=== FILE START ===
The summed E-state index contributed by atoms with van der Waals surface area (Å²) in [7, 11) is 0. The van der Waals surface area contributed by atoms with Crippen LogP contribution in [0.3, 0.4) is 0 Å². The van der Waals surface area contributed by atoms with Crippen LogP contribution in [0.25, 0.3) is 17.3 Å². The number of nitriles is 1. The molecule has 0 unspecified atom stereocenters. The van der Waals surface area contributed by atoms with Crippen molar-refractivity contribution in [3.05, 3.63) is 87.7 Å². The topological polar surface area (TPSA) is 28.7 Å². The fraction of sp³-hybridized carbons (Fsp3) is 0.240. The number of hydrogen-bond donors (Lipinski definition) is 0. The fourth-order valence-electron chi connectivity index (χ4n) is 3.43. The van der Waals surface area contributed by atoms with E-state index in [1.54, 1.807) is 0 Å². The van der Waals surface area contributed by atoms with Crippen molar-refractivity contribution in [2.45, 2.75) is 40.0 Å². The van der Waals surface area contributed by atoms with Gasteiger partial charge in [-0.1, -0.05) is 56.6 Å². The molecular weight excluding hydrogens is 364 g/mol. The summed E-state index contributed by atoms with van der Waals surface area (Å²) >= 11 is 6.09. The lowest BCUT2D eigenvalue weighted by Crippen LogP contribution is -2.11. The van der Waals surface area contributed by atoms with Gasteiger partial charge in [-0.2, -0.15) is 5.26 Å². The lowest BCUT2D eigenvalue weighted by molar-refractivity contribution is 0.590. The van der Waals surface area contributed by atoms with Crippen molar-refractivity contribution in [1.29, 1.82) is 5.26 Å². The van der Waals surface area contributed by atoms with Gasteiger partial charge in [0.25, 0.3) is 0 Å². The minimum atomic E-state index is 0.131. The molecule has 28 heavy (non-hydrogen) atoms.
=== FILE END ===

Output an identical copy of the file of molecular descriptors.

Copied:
The summed E-state index contributed by atoms with van der Waals surface area (Å²) in [7, 11) is 0. The van der Waals surface area contributed by atoms with Crippen LogP contribution in [0.3, 0.4) is 0 Å². The van der Waals surface area contributed by atoms with Crippen LogP contribution in [0.25, 0.3) is 17.3 Å². The number of nitriles is 1. The molecule has 0 unspecified atom stereocenters. The van der Waals surface area contributed by atoms with Crippen molar-refractivity contribution in [3.05, 3.63) is 87.7 Å². The topological polar surface area (TPSA) is 28.7 Å². The fraction of sp³-hybridized carbons (Fsp3) is 0.240. The number of hydrogen-bond donors (Lipinski definition) is 0. The fourth-order valence-electron chi connectivity index (χ4n) is 3.43. The van der Waals surface area contributed by atoms with E-state index in [1.54, 1.807) is 0 Å². The van der Waals surface area contributed by atoms with Crippen molar-refractivity contribution in [2.45, 2.75) is 40.0 Å². The van der Waals surface area contributed by atoms with Gasteiger partial charge in [-0.1, -0.05) is 56.6 Å². The molecular weight excluding hydrogens is 364 g/mol. The summed E-state index contributed by atoms with van der Waals surface area (Å²) >= 11 is 6.09. The lowest BCUT2D eigenvalue weighted by Crippen LogP contribution is -2.11. The van der Waals surface area contributed by atoms with Gasteiger partial charge in [-0.2, -0.15) is 5.26 Å². The lowest BCUT2D eigenvalue weighted by molar-refractivity contribution is 0.590. The van der Waals surface area contributed by atoms with Crippen molar-refractivity contribution in [1.29, 1.82) is 5.26 Å². The van der Waals surface area contributed by atoms with Gasteiger partial charge in [0.25, 0.3) is 0 Å². The minimum atomic E-state index is 0.131. The molecule has 28 heavy (non-hydrogen) atoms.